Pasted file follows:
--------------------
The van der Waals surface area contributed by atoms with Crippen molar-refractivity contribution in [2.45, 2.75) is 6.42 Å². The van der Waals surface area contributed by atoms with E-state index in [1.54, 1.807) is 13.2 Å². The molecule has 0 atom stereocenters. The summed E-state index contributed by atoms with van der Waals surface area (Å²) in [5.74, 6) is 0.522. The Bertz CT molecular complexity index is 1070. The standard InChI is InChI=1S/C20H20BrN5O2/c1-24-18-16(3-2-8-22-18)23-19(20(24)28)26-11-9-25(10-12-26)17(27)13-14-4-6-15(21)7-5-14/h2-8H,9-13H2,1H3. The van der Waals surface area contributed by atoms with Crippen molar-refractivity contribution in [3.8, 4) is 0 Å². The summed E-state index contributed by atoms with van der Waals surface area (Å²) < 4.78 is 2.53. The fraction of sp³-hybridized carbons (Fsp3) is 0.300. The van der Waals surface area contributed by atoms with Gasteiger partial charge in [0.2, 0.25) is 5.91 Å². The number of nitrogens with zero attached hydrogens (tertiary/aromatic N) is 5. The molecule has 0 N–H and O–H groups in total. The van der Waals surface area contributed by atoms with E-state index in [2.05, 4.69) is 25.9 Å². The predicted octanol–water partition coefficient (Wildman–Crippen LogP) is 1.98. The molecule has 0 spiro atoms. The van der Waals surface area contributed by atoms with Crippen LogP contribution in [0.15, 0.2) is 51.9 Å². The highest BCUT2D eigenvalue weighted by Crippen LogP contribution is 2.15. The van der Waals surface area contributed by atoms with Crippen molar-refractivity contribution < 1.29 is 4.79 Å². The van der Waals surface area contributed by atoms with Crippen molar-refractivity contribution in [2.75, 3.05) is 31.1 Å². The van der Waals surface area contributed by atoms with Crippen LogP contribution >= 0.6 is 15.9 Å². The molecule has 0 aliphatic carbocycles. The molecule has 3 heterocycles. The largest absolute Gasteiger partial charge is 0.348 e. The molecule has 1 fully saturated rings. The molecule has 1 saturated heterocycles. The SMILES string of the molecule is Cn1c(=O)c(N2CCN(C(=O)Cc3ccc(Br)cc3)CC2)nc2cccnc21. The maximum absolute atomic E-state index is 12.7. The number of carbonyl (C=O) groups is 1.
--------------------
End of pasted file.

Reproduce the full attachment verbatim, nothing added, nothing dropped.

The van der Waals surface area contributed by atoms with Crippen molar-refractivity contribution in [2.45, 2.75) is 6.42 Å². The van der Waals surface area contributed by atoms with E-state index in [1.54, 1.807) is 13.2 Å². The molecule has 0 atom stereocenters. The summed E-state index contributed by atoms with van der Waals surface area (Å²) in [5.74, 6) is 0.522. The Bertz CT molecular complexity index is 1070. The standard InChI is InChI=1S/C20H20BrN5O2/c1-24-18-16(3-2-8-22-18)23-19(20(24)28)26-11-9-25(10-12-26)17(27)13-14-4-6-15(21)7-5-14/h2-8H,9-13H2,1H3. The van der Waals surface area contributed by atoms with Crippen molar-refractivity contribution in [3.8, 4) is 0 Å². The summed E-state index contributed by atoms with van der Waals surface area (Å²) < 4.78 is 2.53. The fraction of sp³-hybridized carbons (Fsp3) is 0.300. The van der Waals surface area contributed by atoms with Gasteiger partial charge in [0.2, 0.25) is 5.91 Å². The number of nitrogens with zero attached hydrogens (tertiary/aromatic N) is 5. The molecule has 0 N–H and O–H groups in total. The van der Waals surface area contributed by atoms with E-state index in [2.05, 4.69) is 25.9 Å². The predicted octanol–water partition coefficient (Wildman–Crippen LogP) is 1.98. The molecule has 0 spiro atoms. The van der Waals surface area contributed by atoms with Crippen LogP contribution in [0.15, 0.2) is 51.9 Å². The highest BCUT2D eigenvalue weighted by Crippen LogP contribution is 2.15. The van der Waals surface area contributed by atoms with Crippen molar-refractivity contribution < 1.29 is 4.79 Å². The van der Waals surface area contributed by atoms with Crippen molar-refractivity contribution in [2.75, 3.05) is 31.1 Å². The van der Waals surface area contributed by atoms with Crippen LogP contribution >= 0.6 is 15.9 Å². The molecule has 0 aliphatic carbocycles. The molecule has 3 heterocycles. The largest absolute Gasteiger partial charge is 0.348 e. The molecule has 1 fully saturated rings. The molecule has 1 saturated heterocycles. The SMILES string of the molecule is Cn1c(=O)c(N2CCN(C(=O)Cc3ccc(Br)cc3)CC2)nc2cccnc21. The maximum absolute atomic E-state index is 12.7. The number of carbonyl (C=O) groups is 1.